physician assistant who decides whether they should be referred for further
evaluation or treatment.
Service in Iraq was more hazardous to soldiers' mental health than serving
in Afghanistan or elsewhere, wrote the researchers.
"Overall, 19.1 percent of soldiers and Marines who returned from
[Iraq] met the risk criteria for a mental health concern, compared with 11.3
percent for [Afghanistan] and 8.5 percent for other locations," they
said. The latter rate is close to baseline levels from soldiers surveyed
before initial service in Iraq and Afghanistan.
Soldiers and Marines returning from Iraq were twice as likely to screen
positive for PTSD as those who had served in Afghanistan (9.8 percent versus
4.7 percent) and were twice as likely to be referred for mental health care
(4.3 percent versus 2.0 percent). There were only minor differences in mental
health issues when comparing active service troops with National Guard or
Reserve members, or women with men. Overall, 28.4 percent of Iraq vets and
16.0 percent of Afghanistan vets were referred for any medical follow-up.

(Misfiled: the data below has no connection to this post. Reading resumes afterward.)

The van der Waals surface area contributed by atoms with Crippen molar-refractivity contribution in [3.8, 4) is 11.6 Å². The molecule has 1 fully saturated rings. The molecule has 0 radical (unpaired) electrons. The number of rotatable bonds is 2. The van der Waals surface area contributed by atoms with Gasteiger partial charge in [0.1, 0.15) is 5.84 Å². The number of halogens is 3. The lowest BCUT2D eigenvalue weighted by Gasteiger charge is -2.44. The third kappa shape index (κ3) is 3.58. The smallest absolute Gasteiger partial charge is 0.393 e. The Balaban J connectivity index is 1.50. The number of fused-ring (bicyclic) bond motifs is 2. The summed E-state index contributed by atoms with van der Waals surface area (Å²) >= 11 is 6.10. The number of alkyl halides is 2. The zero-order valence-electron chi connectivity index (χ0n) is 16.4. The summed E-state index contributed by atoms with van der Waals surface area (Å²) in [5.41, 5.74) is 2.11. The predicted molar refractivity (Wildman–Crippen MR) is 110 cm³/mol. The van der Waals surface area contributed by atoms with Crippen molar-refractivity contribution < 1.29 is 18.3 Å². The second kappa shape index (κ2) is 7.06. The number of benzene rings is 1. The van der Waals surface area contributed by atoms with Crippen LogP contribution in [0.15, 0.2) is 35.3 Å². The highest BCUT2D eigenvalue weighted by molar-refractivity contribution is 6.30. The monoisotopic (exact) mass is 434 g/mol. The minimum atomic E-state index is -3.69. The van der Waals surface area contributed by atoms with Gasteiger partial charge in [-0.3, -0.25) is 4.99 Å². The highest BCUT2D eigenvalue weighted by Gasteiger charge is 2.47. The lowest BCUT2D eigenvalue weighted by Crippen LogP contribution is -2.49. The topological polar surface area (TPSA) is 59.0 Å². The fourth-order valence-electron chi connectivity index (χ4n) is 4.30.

Veterans of Iraq were hospitalized more often during deployment (6.6 percent)
than Afghanistan vets (3.6 percent), which may serve as a marker for
The need for mental health services is a function of combat experience, and
ground service in Iraq entailed a greater exposure to combat, according to the
PDHA data. Compared with troops in Afghanistan, troops in Iraq more frequently
saw comrades killed or wounded and were three times more likely to fire their
weapons. Half the soldiers and Marines in Iraq had felt in great danger of
being killed, twice the rate of those who served in Afghanistan.
Both the nature of the war and deployment practices may account for